The staff did a great job for FF8. There were over 100 people involved… when I saw the staff roll in the ending, I was shocked at how many names there were. There were even some people I didn’t know. (laughs) Because I was on-site working everyday, I started to feel bad for the team. I’d say, “I don’t know, do we really need to do this? It looks difficult.” But the staff would dutifully reply, “No, please tell us what you need. This is our job, if there’s work to be done, we’ll do it.” I’m very grateful to them. We have section leaders for our developments at Square now, and for FF8, I left a lot of things up to their supervision entirely—and they delivered a really good game even without my direct oversight. In fact, things would often be so complete, there wasn’t any room or need for my input. (laughs) They really hit it out of the park.

During the development, I would relax by taking breaks and watching movies. It’s a hobby of mine. A typical workday wouldn’t end until late at night, though, so the only things playing at cinemas were all-night features. During FF8 I watched Saving Private Ryan, which left me speechless. It gave me a lot to think about… about the way we depict war as game designers, and about the possibilities of the “video game” medium itself. Could games one day take up heavy themes like that? And is there a special perspective or impact that only games can deliver?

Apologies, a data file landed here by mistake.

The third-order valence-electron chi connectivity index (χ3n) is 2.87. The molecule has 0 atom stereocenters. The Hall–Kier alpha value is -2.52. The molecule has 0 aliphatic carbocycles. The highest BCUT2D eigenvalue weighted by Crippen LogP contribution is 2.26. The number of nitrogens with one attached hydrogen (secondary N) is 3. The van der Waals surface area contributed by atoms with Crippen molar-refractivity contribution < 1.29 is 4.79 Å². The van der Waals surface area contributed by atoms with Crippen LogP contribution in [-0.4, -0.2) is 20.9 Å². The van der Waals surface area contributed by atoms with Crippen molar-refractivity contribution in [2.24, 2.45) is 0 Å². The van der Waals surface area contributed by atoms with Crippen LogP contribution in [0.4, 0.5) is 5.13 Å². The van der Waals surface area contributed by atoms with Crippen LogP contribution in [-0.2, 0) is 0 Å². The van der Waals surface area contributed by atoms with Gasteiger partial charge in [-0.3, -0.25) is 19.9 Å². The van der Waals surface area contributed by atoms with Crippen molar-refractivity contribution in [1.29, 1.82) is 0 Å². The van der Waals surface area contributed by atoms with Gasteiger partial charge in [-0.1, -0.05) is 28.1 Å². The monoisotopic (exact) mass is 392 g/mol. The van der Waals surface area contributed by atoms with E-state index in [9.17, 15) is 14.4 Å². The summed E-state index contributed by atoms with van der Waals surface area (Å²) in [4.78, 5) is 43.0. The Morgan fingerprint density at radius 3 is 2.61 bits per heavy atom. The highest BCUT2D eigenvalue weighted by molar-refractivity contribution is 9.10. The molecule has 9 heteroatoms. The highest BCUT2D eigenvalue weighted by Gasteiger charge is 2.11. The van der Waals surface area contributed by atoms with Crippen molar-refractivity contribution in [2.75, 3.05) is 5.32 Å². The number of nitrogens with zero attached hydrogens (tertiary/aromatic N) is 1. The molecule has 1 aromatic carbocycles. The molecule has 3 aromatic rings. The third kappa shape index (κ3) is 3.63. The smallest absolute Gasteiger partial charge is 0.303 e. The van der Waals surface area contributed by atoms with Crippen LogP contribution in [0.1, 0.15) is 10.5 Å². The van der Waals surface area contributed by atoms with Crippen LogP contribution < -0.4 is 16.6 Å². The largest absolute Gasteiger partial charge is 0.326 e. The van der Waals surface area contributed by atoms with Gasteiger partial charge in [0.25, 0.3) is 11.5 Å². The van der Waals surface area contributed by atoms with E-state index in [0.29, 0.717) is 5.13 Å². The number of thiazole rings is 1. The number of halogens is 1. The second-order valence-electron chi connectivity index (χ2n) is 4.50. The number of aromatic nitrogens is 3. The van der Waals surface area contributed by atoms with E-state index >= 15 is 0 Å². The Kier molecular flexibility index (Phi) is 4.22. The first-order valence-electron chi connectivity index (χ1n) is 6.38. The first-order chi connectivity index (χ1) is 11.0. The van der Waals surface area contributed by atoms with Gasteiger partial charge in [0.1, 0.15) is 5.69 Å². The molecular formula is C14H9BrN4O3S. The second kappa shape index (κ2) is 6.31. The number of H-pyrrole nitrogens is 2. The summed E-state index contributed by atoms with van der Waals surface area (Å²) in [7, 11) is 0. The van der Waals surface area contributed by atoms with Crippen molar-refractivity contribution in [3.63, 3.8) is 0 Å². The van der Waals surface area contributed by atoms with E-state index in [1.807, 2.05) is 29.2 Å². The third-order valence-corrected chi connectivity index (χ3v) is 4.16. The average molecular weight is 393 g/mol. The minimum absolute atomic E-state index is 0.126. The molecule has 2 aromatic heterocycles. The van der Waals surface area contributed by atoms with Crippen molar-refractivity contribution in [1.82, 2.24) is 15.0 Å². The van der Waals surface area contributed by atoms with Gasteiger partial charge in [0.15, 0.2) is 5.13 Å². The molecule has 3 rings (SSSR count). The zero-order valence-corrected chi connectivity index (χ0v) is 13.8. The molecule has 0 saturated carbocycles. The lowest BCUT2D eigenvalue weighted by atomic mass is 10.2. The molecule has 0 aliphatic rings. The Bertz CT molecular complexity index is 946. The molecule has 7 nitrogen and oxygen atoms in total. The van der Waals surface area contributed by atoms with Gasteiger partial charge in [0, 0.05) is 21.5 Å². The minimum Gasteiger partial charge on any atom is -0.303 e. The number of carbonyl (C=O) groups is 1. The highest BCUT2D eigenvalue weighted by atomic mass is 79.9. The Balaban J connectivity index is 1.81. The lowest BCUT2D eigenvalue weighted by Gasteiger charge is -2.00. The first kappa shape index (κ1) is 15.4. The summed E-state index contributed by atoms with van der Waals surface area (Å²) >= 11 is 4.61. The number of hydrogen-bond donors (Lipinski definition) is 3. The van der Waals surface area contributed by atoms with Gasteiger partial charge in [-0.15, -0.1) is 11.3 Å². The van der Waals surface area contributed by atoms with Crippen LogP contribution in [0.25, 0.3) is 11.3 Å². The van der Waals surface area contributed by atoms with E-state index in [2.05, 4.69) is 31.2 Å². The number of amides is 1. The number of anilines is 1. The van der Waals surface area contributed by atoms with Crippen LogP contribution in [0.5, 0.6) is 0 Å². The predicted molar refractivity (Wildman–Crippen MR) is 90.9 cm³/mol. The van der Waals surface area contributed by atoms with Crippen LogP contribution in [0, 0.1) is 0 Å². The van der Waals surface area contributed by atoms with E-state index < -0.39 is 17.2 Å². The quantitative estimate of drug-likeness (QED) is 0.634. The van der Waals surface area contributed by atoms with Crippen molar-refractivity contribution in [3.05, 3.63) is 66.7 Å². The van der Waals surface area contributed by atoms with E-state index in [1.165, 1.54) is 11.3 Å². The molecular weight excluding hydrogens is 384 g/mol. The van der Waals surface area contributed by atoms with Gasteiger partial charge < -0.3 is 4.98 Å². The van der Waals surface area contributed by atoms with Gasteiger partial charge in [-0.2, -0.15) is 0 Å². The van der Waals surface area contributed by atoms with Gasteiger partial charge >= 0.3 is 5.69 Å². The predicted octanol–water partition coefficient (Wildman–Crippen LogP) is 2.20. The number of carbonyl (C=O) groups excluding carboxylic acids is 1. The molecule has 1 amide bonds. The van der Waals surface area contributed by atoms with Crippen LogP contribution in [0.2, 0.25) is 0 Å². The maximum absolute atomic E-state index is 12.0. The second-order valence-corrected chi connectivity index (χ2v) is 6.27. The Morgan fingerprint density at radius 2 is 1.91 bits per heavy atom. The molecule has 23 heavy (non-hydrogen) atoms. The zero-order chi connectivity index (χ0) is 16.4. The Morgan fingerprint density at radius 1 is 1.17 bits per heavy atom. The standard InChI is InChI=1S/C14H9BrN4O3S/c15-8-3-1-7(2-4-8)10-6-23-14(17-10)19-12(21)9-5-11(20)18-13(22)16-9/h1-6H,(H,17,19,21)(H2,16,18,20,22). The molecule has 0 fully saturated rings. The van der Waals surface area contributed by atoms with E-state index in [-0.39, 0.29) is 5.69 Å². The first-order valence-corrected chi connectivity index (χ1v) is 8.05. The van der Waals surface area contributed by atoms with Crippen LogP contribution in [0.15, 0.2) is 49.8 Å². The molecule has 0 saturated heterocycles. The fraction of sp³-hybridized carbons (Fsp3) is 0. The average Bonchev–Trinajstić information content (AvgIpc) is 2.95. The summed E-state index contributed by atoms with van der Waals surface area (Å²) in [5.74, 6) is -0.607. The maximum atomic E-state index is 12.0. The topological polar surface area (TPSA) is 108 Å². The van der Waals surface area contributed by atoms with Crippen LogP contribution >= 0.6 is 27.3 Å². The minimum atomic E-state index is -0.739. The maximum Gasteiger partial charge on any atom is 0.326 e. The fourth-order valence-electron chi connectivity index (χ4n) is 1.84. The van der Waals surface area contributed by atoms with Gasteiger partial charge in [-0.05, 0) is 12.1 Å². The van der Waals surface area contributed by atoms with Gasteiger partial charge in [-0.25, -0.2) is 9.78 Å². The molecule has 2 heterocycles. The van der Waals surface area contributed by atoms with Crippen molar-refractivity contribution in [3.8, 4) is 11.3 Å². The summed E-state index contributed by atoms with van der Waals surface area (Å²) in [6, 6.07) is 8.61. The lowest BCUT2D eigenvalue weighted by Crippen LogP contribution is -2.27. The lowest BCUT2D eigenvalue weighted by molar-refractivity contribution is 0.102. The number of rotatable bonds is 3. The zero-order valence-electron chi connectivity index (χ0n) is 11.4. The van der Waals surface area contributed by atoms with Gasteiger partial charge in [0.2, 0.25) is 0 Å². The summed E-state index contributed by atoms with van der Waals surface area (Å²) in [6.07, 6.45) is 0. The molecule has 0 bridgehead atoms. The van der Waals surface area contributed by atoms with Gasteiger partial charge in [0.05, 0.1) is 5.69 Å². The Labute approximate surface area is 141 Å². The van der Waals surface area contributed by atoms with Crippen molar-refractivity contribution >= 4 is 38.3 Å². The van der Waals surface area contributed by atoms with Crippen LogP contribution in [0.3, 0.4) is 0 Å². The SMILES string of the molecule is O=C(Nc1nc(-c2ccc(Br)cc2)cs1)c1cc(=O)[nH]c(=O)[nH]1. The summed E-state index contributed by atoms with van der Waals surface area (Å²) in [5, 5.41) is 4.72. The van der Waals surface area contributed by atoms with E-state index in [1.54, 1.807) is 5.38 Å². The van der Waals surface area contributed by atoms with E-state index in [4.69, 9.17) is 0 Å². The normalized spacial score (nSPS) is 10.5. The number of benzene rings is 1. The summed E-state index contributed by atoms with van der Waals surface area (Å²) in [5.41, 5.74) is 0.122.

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Storyboards for one of Kitase’s favorite event scenes, the parade. (click to expand!)

Tetsuya Nomura – Character Designer

Immediately after the FF7 development wrapped, we started having meetings with Kitase and everyone to discuss FF8. During one of those talks, Kitase said he wanted to use a character who I had drawn a long time ago… 3 years ago, actually, before FF7. That was the sorceress Edea.

Even though the Final Fantasy series has the word “fantasy” in it, it’s become routine for us to feature technological civilizations and machines, and I feel like the fantasy aspect has been steadily weakening. Edea, then, was a character I really wanted to include in order to counteract that—a full-on, high-fantasy sorceress. That reminds me, Raijin and Fujin were also characters I had created around FF7, and I had originally wanted to include them in that game. We thought they would overlap too much with the Turks though, so we scrapped the idea. Raijin and Fujin seem like characters that would appear in some old shonen manga, and that’s the image I had in my mind when I drew them.

Besides the characters, I also designed several of the Guardian Forces. Unlike the summon creatures we’ve used in previous FF games, the Guardian Forces can be raised and leveled up, so from a design perspective, my starting point was that I wanted them all to be bizarre creatures—no humanoids with clothes. That’s why Ramuh doesn’t appear in FF8, but was instead replaced by Quetzalcoatl. Plus Ito (battle designer) was saying you can’t “raise” an old man any further. (laughs) For the same reason I re-designed Siren from FF4 to not have any clothing, too.